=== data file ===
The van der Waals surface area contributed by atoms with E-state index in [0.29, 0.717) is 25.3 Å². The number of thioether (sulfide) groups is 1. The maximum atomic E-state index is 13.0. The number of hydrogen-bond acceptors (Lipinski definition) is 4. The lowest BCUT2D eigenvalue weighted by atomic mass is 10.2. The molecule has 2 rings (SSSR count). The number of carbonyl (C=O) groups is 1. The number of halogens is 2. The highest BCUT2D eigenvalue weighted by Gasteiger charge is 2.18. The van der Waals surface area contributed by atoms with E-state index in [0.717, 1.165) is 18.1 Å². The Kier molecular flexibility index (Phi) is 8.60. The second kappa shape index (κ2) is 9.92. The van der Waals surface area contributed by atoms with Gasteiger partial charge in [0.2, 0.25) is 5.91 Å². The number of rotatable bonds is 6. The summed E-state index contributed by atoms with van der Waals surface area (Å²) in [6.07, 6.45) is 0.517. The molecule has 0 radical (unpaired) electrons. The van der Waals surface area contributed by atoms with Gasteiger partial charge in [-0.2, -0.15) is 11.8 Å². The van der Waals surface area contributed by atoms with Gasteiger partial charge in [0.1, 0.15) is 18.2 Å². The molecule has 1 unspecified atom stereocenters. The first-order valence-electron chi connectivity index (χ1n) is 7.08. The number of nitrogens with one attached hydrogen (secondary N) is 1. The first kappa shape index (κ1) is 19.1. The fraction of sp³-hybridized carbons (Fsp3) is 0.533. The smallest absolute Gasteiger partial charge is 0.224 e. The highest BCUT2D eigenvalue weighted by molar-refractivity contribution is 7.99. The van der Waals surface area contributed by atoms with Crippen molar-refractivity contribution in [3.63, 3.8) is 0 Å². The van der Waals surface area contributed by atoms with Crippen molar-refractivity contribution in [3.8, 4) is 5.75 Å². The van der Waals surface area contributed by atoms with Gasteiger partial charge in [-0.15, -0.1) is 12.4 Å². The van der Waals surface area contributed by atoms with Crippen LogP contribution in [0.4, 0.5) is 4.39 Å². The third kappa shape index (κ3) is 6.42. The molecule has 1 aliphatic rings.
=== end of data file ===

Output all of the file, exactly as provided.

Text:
The van der Waals surface area contributed by atoms with E-state index in [0.29, 0.717) is 25.3 Å². The number of thioether (sulfide) groups is 1. The maximum atomic E-state index is 13.0. The number of hydrogen-bond acceptors (Lipinski definition) is 4. The lowest BCUT2D eigenvalue weighted by atomic mass is 10.2. The molecule has 2 rings (SSSR count). The number of carbonyl (C=O) groups is 1. The number of halogens is 2. The highest BCUT2D eigenvalue weighted by Gasteiger charge is 2.18. The van der Waals surface area contributed by atoms with E-state index in [0.717, 1.165) is 18.1 Å². The Kier molecular flexibility index (Phi) is 8.60. The second kappa shape index (κ2) is 9.92. The van der Waals surface area contributed by atoms with Gasteiger partial charge in [0.2, 0.25) is 5.91 Å². The number of rotatable bonds is 6. The summed E-state index contributed by atoms with van der Waals surface area (Å²) in [6.07, 6.45) is 0.517. The molecule has 0 radical (unpaired) electrons. The van der Waals surface area contributed by atoms with Gasteiger partial charge in [-0.2, -0.15) is 11.8 Å². The van der Waals surface area contributed by atoms with Gasteiger partial charge in [0.1, 0.15) is 18.2 Å². The molecule has 1 unspecified atom stereocenters. The first-order valence-electron chi connectivity index (χ1n) is 7.08. The number of nitrogens with one attached hydrogen (secondary N) is 1. The first kappa shape index (κ1) is 19.1. The fraction of sp³-hybridized carbons (Fsp3) is 0.533. The smallest absolute Gasteiger partial charge is 0.224 e. The highest BCUT2D eigenvalue weighted by molar-refractivity contribution is 7.99. The van der Waals surface area contributed by atoms with Crippen molar-refractivity contribution in [3.63, 3.8) is 0 Å². The van der Waals surface area contributed by atoms with Crippen molar-refractivity contribution in [3.8, 4) is 5.75 Å². The van der Waals surface area contributed by atoms with Gasteiger partial charge in [-0.15, -0.1) is 12.4 Å². The van der Waals surface area contributed by atoms with Crippen LogP contribution in [0.4, 0.5) is 4.39 Å². The third kappa shape index (κ3) is 6.42. The molecule has 1 aliphatic rings.